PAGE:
Tennessee Lawmaker Proposes Bill to Limit What Parents Can Wear to Their Child's School
Antonio Parkinson wants every school to have a "code of conduct" that establishes what's appropriate behavior for adults visiting campus.
January 24, 2019
School dress codes are nothing new, but we usually think of them as being just for students. One lawmaker in Tennessee thinks some school districts might need to change that, though, and he's suggesting a bill with the potential to regulate what parents wear (or don't wear) on school grounds.
Antonio Parkinson, a Democratic member of the Tennessee House of Representatives, has a new proposal that would require every school district to come up with a code of conduct for adults visiting the campus. This could include a dress code for parents—but only if the school district thinks it's necessary.
- RELATED: 12 Signs You're a PTA Drop-out
"We're not going to write anything into the policy," Parkinson said during an appearance on Fox & Friends. "All I'm doing in the bill is asking every school district to come up with a baseline code of conduct for anyone that steps on a school campus. And that means anyone—that could be a parent, a student, the teachers, vendors, speakers, visitors—anyone."
The school districts might choose to include a parental dress code in their code of conduct, but it's not a requirement. As Parkinson acknowledged, "A lot of media outlets have pulled out the dress code part of it—which may be included in the code of conduct, or it may not if that's not a need for the district."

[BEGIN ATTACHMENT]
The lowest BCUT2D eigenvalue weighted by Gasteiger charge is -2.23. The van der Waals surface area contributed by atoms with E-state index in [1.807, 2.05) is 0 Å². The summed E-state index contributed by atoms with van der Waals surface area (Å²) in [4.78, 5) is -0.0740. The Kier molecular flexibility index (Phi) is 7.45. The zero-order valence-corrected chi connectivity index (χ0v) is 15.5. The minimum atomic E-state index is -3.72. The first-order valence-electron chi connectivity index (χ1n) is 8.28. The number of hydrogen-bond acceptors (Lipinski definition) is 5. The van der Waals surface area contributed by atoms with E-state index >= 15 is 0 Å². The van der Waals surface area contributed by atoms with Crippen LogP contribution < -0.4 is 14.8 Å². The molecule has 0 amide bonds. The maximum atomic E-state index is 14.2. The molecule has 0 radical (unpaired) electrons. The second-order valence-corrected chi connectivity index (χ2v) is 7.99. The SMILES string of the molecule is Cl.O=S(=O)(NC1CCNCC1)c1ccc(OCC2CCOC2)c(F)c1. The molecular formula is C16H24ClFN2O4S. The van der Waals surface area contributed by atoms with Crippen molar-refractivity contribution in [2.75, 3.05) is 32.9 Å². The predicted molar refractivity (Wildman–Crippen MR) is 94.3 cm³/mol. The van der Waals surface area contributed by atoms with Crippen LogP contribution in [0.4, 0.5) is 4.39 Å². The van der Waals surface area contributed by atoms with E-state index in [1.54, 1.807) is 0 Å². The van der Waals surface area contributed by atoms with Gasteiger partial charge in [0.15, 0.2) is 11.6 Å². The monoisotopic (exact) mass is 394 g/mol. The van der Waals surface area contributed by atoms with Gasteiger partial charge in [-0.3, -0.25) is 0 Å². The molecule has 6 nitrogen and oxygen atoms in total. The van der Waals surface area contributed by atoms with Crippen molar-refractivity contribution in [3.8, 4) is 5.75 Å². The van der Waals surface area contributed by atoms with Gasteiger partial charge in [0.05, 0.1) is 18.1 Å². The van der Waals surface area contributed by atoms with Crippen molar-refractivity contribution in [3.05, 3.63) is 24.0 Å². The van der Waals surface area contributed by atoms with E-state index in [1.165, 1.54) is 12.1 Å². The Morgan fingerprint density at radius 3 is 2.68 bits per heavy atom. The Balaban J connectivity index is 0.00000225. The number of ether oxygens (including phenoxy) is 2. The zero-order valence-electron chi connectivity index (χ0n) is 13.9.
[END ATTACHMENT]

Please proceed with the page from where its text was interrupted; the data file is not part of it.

Parkinson said he's seen firsthand that some school districts do need to set some guidelines for what's appropriate adult behavior on school grounds. "I had an elementary school principal tell me that someone came onto the campus, came into the office and still had their sleepwear on, but when I say their sleepwear, it was lingerie and their body parts were exposed," he told Nashville's News Channel 5.
"I had another one tell me about someone coming in smelling like drugs," he said.
Ultimately, though, the Tennessee representative is suggesting school boards create their own set of rules and the districts decide how to enforce them. He told Fox & Friends that the response to this proposal has been "overwhelmingly positive."
"I had a couple expletives thrown at me, saying 'You're not going to tell me what to wear,'" he said. "But it's been overwhelmingly positive. The negative part has only been people saying it shouldn't be me bringing it. Well, if not me, then who?"
Let's hope that any parental dress codes that are created as a result of Parkinson's bill are inclusive and non-discriminatory. Because the kids aren't necessarily always looking at what the grownups are wearing, but they are noticing how we behave.